Monthly Archive: July 2017

Lemon Wallpaper: My Summer Entryway Makeover

Transitional spaces offer an opportunity to have a little fun; to try something unexpected and show-stopping that you might not feel comfortable committing to in another room. This was definitely true of the entryway in my NYC apartment. I knew that I wanted to transform the long and non-descript space into something memorable, while also committing to brighter colors than I had done in the rest of the apartment. You guys all know how much I adore blue (in any and all shades!) but I also love yellow, too. Luckily, these two colors work together beautifully. As blue is a key theme throughout the rest of the apartment, I knew it would make sense to incorporate some blue accents into the yellow base. After the jump I’ll talk through the full entryway space, including this amazing lemon wallpaper. Come take the tour! This fabulous lemon wallpaper had my name written all of it! From the moment I saw it, I knew that it would be perfect for the apartment entryway. Playful, bright, cheerful and graphic: it was everything I was looking for to transform this transitional space into a wow moment. I love it! All our friends and family go […]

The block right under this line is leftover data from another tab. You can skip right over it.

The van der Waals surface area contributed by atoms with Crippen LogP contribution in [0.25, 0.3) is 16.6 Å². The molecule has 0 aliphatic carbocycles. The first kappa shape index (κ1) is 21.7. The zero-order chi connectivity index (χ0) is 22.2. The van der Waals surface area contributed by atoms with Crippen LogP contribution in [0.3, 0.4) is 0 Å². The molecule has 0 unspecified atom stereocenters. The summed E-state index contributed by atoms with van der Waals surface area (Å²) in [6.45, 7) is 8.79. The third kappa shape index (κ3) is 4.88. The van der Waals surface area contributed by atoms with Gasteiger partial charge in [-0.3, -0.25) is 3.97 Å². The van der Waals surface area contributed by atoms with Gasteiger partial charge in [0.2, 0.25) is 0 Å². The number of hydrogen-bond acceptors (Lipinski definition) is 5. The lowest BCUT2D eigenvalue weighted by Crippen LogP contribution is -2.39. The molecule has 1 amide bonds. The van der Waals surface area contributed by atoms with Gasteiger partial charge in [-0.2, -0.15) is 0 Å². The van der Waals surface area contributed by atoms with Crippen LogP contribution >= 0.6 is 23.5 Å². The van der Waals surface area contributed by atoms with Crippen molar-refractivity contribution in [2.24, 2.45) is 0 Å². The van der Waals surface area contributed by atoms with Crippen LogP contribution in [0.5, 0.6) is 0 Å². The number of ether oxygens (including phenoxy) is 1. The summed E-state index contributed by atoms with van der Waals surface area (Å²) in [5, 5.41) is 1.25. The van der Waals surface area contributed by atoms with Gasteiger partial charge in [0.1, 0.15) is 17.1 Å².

The post Lemon Wallpaper: My Summer Entryway Makeover appeared first on Bright Bazaar by Will Taylor.

Trump Just Made Saving for Retirement More Discouraging for Some

U.S. Treasury Building (AP Photo/J. David Ake)

Participants in the Obama-era myRA retirement plan found out via email last Friday that the program was shutting down, the New York Times reported. The Treasury Department-run program was aimed at people with no access to employer-based retirement plans. They were informed they’d be given the option to roll over the funds into a privately run Roth IRA (individual retirement account).

According to the Times, “about 20,000 accounts have been opened [since they became available at the end of 2015], with participants contributing a total of $34 million, according to the Treasury; the median account balance was $500. An additional 10,000 accounts whose owners have not contributed to them have been opened.”

Jovita Carranza, the United States treasurer, said in a statement to the Times that demand for the accounts was not high enough to justify the expense of running the program, which has cost $70 million since 2014, according to the Treasury. The department projected a cost of $10 million a year in the future. (The Times did not report on how Carranza came up with such figures.)

Instead of letting money managers pick investments from a range of stocks, bonds and other assets, which can lead to expensive fees, myRA savings only went into one asset: U.S. Treasury savings bonds. It was designed to be an onramp to retirement saving, especially for low-income households. There was no minimum deposit or fees. Contributions could be manually or automatically withdrawn. The maximum annual contribution was $5,500 a year, or $6,500 if age 50 or older.